Michael believed that if he tried hard and kept working at something, he’d succeed. He could succeed at school. He was sure of it. He said that nobody had told him this—not his parents, not his grandparents. How did he know? It was the message in his fortune cookie in a Chinese restaurant–so it must be true.
It’s a cute story but in Michael’s case, luckily only partly true. In fact he had wonderful support from his parents and his grandparents. They cheered him on every day as he struggled with severe language issues.
Although Michael could speak when he was five, nobody could understand him. His family was concerned with school and worried about his future. By the time I met Michael, he had been through three years of neurologists, audiologists, pediatricians, and speech therapists.
I started working with Michael when he entered kindergarten and continued meeting with him through high school. Between the school and hour-long weekly tutoring sessions, Michael succeeded. Sure there were rough times. At times, Michael became so frustrated that he would pound his fist on the table because he couldn’t retrieve the words he needed to express himself. But, through everything, Michael’s family never walked away.
They accepted his strengths and weaknesses, supported him daily and respected his needs. He’s in college now, wants to be an engineer. He’s an amazing math student! And he now talks up a storm!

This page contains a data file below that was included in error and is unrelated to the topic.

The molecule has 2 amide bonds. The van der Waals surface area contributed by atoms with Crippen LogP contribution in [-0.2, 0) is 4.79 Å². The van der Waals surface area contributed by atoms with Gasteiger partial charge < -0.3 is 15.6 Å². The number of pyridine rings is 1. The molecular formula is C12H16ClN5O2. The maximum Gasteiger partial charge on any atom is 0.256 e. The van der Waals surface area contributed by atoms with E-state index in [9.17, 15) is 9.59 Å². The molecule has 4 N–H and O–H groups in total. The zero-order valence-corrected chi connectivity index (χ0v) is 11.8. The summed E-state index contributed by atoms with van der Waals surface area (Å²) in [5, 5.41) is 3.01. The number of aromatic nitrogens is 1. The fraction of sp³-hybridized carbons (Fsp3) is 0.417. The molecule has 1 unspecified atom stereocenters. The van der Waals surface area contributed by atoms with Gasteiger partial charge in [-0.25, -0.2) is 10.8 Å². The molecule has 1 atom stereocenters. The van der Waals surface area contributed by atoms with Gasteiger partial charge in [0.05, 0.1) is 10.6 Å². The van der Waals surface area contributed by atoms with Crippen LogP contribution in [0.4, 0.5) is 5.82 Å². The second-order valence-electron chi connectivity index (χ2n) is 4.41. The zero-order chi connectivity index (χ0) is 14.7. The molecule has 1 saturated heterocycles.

Michael’s story shows that even with odds stacked against him from the get-go, with the proper support, success in school and beyond is attainable. However, it takes a great deal of effort on three main fronts: the child, his parents and his teacher. But it starts at home with you.
All parents, like Michael’s, want their kids to do well in school. How well children do in school and beyond is determined by their own special genes (nature) and experiences (nurture). Sometimes their genes contain special “gifts” from the past. For example, they may have inherited their Great-Grandpa Joe’s dyslexia or Grandma Sue’s love of reading.
Some children are extroverts like their dad and get A’s in class participation, while others are introverts like their Aunt Sally, and are very happy just to listen and take it all in. Many parents have a fantasy of a child they want their child to be, but it may not be the child they have.
To ensure school success and beyond, you need to
1. Accept your child for who he is.
2. Support your child in any way you can.
3. Respect your child so that she can reach her full potential.
These are three of the most important factors in school success. Since you—Mom and Dad—are the most important significant others in your child’s life, your acceptance, support and respect are essential to her emotional, social and intellectual growth.
In fact, these three factors are the building blocks of positive self-esteem, which is of the highest importance to ensure school success.